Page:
ARCHIVE: Original Post Date – October 11th, 2006
“Eight Below” tells the story of an Antarctic expedition headed by Doctor Davis McClaren (Bruce Greenwood), dog trainer Jerry Shepherd (Paul Walker) and his team consisting of a few interesting stars in Jason Biggs and Moon Bloodgood (best known for Monk). Near the end of this expedition, we learn that an impending storm is coming right for our characters. Jerry Shepherd leaves his dogs behind hoping that the mission might continue soon. Unfortunately, as mentioned above, a huge storm is coming and the dogs must fend off every type of obstacle. Determined to get his dogs back, Jerry does everything in his power to convince sponsors to resume this expedition so he can rescue his dogs. While this sounds like a typical ‘AWWWW’ type Disney film, I was extremely surprised at how, gasp, good this film was. I expected a sappy, boring Disney film. What I got, instead, was a solid film.
The obvious stars of the film are the cute husky dogs and their adventures throughout the Antarctic. Director Frank Marshall (producer for many upcoming films including Jurassic Park film) brought his interesting sense of direction to the table. Instead of presenting sequences where the dogs whine, we are given many sequences that tug at the heart-strings (not in a sappy manner but in a real, emotional manner). Add in the fact that the film was actually shot in the Arctic and not on some Hollywood back lot, the sense of danger and horror these dogs go through, becomes that much more realistic.
As for the film’s actual actors, Paul Walker does he standard fare creating needed emotion and desire for this mission in a convincing manner. Supported stars in Bruce Greengood and Jason Biggs, seem to kind of be present to give us that ‘OH NO’ type scene never really conveying their true emotion. I suppose Frank Marshall didn’t want to give these characters too much material to deal with as many audiences, including myself, simply wanted to get back to the true stars of the film in the dogs.
Eight Below is FAR from Disney’s best effort, but considering Disney’s recent lack of quality in their live-action films, I was highly impressed with this film. The sequences with the human actors work to a certain degree, but are easily forgotten after the film has concluded. What sticks with you, probably on purpose for repeated viewings, are the sequences with the dogs. And these are the type of sequences that make the film as good as it will ever be.
Presented in a 1080p 2:40:1 Widescreen Aspect Ratio, Eight Below looks simply great with very few overall negatives. With this being the third of the main Disney titles, I expected this title to look the best simply because it was the newest and was the type of film you would expect to look nice due to the locales and themes.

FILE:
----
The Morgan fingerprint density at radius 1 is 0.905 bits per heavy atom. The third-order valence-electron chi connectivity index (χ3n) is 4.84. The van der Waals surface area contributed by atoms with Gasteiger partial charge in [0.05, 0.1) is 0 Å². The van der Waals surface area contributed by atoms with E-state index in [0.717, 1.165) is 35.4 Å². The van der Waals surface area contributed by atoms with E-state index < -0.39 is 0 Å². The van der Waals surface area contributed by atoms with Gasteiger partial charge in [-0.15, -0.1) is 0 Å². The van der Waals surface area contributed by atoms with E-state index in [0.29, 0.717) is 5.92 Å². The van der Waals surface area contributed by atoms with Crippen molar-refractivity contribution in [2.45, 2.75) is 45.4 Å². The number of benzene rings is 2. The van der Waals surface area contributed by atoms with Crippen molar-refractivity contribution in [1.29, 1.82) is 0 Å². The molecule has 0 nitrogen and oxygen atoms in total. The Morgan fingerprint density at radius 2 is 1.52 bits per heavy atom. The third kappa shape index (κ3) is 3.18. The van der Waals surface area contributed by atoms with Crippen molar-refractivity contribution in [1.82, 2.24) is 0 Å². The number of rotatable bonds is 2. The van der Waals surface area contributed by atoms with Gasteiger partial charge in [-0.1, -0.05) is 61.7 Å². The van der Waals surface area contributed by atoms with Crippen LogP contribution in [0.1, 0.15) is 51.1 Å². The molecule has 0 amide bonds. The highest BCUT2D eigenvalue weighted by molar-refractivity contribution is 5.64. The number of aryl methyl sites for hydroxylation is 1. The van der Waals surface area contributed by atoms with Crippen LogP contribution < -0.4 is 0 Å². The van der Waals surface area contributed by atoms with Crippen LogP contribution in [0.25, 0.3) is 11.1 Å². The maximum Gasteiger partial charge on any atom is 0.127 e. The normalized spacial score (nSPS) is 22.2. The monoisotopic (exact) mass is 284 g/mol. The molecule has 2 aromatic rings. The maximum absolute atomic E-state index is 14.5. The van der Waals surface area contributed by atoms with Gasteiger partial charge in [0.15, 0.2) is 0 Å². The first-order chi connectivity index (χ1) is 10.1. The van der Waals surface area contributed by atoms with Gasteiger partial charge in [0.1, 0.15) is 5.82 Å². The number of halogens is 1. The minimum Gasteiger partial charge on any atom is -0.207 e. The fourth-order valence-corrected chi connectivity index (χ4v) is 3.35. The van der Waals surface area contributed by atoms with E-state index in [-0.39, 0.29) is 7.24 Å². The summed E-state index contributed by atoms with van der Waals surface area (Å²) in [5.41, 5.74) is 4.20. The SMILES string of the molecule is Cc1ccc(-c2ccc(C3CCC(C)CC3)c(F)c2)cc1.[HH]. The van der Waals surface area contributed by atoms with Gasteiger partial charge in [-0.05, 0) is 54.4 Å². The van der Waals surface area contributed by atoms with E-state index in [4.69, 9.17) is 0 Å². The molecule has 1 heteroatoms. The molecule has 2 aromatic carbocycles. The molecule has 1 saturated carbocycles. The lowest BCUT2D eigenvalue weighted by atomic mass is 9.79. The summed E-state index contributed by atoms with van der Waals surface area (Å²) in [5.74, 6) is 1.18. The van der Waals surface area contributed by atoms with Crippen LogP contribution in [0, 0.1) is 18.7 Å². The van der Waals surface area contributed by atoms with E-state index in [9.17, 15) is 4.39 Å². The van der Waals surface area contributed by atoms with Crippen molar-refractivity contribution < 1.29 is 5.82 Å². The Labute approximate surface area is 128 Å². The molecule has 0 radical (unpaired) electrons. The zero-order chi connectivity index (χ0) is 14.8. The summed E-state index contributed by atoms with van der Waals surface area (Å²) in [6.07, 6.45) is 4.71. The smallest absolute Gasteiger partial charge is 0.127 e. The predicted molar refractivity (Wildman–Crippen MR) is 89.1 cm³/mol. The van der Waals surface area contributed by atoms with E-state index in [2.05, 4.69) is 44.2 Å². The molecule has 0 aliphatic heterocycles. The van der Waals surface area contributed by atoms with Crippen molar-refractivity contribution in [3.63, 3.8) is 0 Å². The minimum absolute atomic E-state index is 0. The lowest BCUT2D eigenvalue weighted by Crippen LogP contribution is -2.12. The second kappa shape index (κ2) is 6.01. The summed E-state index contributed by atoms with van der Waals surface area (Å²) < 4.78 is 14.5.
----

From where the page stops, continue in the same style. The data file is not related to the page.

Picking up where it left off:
The film’s print is nearly pristine suffering from little to no grain or any pixilation or over compression. The film’s outdoor scenes really showcase how bright and stunning hi-def video can look. Colors, especially whites, are put to excellent use giving the film’s outdoor scale an almost real-life experience (it looked like something I’d see on the Discovery Channel). Having only seen a handful of Blu-Ray titles, Eight Below certainly does look good when it has the opportunity to.
Speaking of opportunity, a big chance for improvement (giving Disney’s double-dipping record) if Disney chooses to re-release this title, would be the lack of complete consistency in this transfer. Some scenes look amazing and are truly something one would expect on hi-def. Then we get scenes that look too soft. There are also a few scenes were some of the colors seemed to be washed out. Granted this isn’t the biggest issue, but it stopped Eight Below from being one of the best.
Presented in Uncompressed PCM 5.1 Audio (48 khz/ 16-bit), Eight Below sounds just as I expected it might.
I particularly enjoyed how well the film’s surrounds and sound fields were presented here when necessary. Granted the first portion of the film’s surrounds were rather quiet making one wonder if their speakers were working, but when the action and upbeat scenes arrived, so did the lively audio.
Little things like the dog’s whining and howling are delivered via the rears presented a type of ‘AWWWW’ emotion in our head. We want these dogs to survive and live another day. Dialogue is clear and responsive even in some of the louder windy outdoor sequences, which came as a surprise to myself.
No, Eight Below isn’t a loud soundtrack, which was probably done on purpose by Disney (we don’t want the kids getting scared now). A solid presentation by Disney here with numerous scenes, mostly the wintery sequences, delivering a real performance.
- Audio Commentary with Director Frank Marshall, actor Paul Walker, and director of photography Don Burgess : A fairly informative commentary track that, despite Marshall and Burgess doing a majority of the talking, still comes off as something nice to listen to. Marshall gives us his thoughts on working with the cast, the dogs and production. Whenever Walker does speak though, he comes off as a natural type of guy.
- Blu-Scape Ice: Hoping to capture the full attention that HD-DVD has been receving via it’s interactive feature, Disney has developed this High-Definition Short Film by Award-Winning Filmmaker Louie Schwartzberg. The film itself is animated and is presented in a very interesting manner that helps to tie in the dramatic journey from the film. This will certainly give the kids enjoyment, but I question how much replay value is exactly here for us adults.
Given Disney’s previous track record with film’s like these, I was surprised that I enjoyed Eight Below on the level I did. With good but inconsistent video and fine audio, this makes for a fine rental. I would recommend it for a purchase, but the lack of extra’s and the pretty high price of $29.99 in most stores is a bit too steep for a purchase.